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Gun Violence

By September 26, 2016Uncategorized

Another shooting. Artists, help me grieve.

My job is to look. I want no subject to be taboo. If it is a face, I will look. If it is death, I will look. Looking is how I peacefully confront, learn, maintain engagement. This blog thread is how I share. The images below are fine art paintings of gun violence. I hope I do not contribute to the aestheticization of it. My feelings about them are mixed. Forgive me. There was another shooting. I could not post a landscape today.

Wiki: History of Aestheticization of Violence in Art

Antiquity

Plato proposed to ban poets from his ideal republic because he feared that their aesthetic ability to construct attractive narratives about immoral behavior would corrupt young minds. Plato’s writings refer to poetry as a kind of rhetoric, whose “…influence is pervasive and often harmful.” Plato believed that poetry that was “unregulated by philosophy is a danger to soul and community.” He warned that tragic poetry can produce “a disordered psychic regime or constitution” by inducing “a dream-like, uncritical state in which we lose ourselves in …sorrow, grief, anger, and resentment.” As such, Plato was in effect arguing that “What goes on in the theater, in your home, in your fantasy life, are connected” to what you do in real life.

Aristotle, though, advocated a useful role for music, drama, and tragedy: a way for people to purge their negative emotions. Aristotle mentions catharsis at the end of his Politics, where he notes that after people listen to music that elicits pity and fear, they “are liable to become possessed” by these negative emotions. However, afterwards, Aristotle points out that these people return to “a normal condition as if they had been medically treated and undergone a purge [catharsis] … All experience a certain purge [catharsis] and pleasant relief. In the same manner cathartic melodies give innocent joy to men” (from Politics VIII:7; 1341b 35-1342a 8).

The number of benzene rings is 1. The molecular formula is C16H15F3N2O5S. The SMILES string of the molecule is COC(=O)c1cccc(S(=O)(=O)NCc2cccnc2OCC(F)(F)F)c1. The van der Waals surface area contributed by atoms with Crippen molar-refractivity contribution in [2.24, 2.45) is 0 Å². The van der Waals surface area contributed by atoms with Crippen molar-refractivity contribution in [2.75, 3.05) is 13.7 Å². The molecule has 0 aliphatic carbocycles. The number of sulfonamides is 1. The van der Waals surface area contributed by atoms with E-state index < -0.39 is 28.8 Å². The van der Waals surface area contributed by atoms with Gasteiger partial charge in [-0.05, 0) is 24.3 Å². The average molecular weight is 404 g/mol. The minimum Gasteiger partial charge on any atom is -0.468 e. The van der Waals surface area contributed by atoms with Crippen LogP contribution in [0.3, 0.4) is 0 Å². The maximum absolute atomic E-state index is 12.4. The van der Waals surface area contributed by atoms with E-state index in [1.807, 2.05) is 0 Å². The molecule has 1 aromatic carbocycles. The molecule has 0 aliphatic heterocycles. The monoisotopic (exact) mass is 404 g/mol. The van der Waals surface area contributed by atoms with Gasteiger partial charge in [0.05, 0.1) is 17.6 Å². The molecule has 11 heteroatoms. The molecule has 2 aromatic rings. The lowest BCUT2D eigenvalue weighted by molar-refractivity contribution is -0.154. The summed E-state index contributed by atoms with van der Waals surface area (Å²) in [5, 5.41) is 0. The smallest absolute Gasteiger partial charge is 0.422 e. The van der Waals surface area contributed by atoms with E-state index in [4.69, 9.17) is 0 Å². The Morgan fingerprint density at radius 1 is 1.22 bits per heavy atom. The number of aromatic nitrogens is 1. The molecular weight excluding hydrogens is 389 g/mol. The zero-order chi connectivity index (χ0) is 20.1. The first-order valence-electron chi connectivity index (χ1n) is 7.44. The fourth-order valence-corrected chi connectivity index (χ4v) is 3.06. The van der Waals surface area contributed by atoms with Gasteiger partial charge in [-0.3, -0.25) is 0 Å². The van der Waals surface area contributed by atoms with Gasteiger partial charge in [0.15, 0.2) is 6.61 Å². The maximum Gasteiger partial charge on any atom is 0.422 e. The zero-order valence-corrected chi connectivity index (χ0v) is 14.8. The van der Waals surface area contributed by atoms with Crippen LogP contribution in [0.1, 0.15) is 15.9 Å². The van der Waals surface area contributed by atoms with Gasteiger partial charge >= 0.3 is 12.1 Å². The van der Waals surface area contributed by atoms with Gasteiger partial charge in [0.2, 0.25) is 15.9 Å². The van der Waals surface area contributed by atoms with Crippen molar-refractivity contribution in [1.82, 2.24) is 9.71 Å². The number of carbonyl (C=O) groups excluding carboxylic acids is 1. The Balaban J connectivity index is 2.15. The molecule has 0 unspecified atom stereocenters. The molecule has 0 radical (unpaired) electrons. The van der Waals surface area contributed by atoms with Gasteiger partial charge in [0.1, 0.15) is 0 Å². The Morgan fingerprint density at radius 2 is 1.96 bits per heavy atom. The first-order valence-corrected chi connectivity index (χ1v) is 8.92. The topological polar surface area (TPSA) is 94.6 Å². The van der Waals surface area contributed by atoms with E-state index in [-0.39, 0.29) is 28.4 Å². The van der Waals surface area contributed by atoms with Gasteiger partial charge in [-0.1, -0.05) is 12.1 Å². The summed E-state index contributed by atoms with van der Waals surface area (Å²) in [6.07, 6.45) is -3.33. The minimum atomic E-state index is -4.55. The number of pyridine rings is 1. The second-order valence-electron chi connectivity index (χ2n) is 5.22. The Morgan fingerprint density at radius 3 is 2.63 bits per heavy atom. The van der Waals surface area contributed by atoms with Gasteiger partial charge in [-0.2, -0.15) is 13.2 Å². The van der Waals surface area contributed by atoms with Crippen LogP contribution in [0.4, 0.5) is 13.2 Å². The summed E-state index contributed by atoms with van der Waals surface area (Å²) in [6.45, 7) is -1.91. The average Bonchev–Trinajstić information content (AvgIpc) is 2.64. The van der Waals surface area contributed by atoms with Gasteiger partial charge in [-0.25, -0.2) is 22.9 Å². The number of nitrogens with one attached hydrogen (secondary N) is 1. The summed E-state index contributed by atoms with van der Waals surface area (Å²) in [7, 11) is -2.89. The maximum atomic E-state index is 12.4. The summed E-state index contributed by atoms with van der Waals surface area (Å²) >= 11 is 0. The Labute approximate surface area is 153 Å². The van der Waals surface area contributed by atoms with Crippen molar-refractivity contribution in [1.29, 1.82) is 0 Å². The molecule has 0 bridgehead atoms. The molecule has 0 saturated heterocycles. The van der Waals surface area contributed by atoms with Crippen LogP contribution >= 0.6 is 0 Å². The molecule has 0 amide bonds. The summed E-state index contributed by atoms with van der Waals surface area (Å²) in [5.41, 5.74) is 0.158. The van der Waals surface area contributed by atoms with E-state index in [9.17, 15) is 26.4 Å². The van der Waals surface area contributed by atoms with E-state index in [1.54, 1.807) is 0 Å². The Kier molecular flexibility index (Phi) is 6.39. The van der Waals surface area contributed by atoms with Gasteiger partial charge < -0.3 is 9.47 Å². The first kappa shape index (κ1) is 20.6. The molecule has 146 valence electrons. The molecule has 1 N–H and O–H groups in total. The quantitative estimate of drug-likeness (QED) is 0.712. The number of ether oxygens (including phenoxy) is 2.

Semiotic analysis

Still images

When a person views an isolated painting, photograph or cartoon, they are viewing a static image. If a photographer takes a still photo of a police officer’s struggle to arrest a young man, for example, the denotative meaning might be “there was a man dressed as a police officer placing his hand on the shoulder of another man of a certain age whilst a photographer took a picture.” On the other hand, the connotative meanings might range from, “law enforcement in action” to “a heroic fight to subdue a dangerous terrorist about to releasesarin gas,” to “police use excessive force to arrest non-violent protesters,” to “fancy dress party ends badly.” The attribution of the specific subtext is left to the caption writer, the text accompanying the photo, and the audience.

Critic Susan Sontag argued that, through repeated exposure, certain well-known photographs have become “ethical reference points,” such as the many images depicting the victims and liberation of the Bergen-Belsen concentration camp (1977). From this perspective, the subtext of such images, though still connotatively open to interpretation, has been somewhat restrained by familiarity, predominant cultural beliefs regarding the Holocaust, and perhaps by overusage.

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